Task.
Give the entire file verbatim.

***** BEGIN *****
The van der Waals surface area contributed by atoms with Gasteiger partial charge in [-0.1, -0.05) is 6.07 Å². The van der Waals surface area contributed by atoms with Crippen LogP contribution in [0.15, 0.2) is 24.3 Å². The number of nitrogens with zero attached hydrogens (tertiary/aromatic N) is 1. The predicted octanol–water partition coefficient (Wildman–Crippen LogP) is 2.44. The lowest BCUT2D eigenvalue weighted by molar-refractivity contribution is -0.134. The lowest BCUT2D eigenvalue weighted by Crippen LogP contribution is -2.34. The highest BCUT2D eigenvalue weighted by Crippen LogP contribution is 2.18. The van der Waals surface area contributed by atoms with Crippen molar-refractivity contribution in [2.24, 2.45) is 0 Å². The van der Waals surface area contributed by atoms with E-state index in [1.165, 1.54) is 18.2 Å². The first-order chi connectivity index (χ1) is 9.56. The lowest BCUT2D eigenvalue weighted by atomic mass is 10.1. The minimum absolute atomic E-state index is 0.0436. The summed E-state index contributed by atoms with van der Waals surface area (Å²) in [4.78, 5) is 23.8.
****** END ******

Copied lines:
The van der Waals surface area contributed by atoms with Gasteiger partial charge in [-0.1, -0.05) is 6.07 Å². The van der Waals surface area contributed by atoms with Crippen LogP contribution in [0.15, 0.2) is 24.3 Å². The number of nitrogens with zero attached hydrogens (tertiary/aromatic N) is 1. The predicted octanol–water partition coefficient (Wildman–Crippen LogP) is 2.44. The lowest BCUT2D eigenvalue weighted by molar-refractivity contribution is -0.134. The lowest BCUT2D eigenvalue weighted by Crippen LogP contribution is -2.34. The highest BCUT2D eigenvalue weighted by Crippen LogP contribution is 2.18. The van der Waals surface area contributed by atoms with Crippen molar-refractivity contribution in [2.24, 2.45) is 0 Å². The van der Waals surface area contributed by atoms with E-state index in [1.165, 1.54) is 18.2 Å². The first-order chi connectivity index (χ1) is 9.56. The lowest BCUT2D eigenvalue weighted by atomic mass is 10.1. The minimum absolute atomic E-state index is 0.0436. The summed E-state index contributed by atoms with van der Waals surface area (Å²) in [4.78, 5) is 23.8.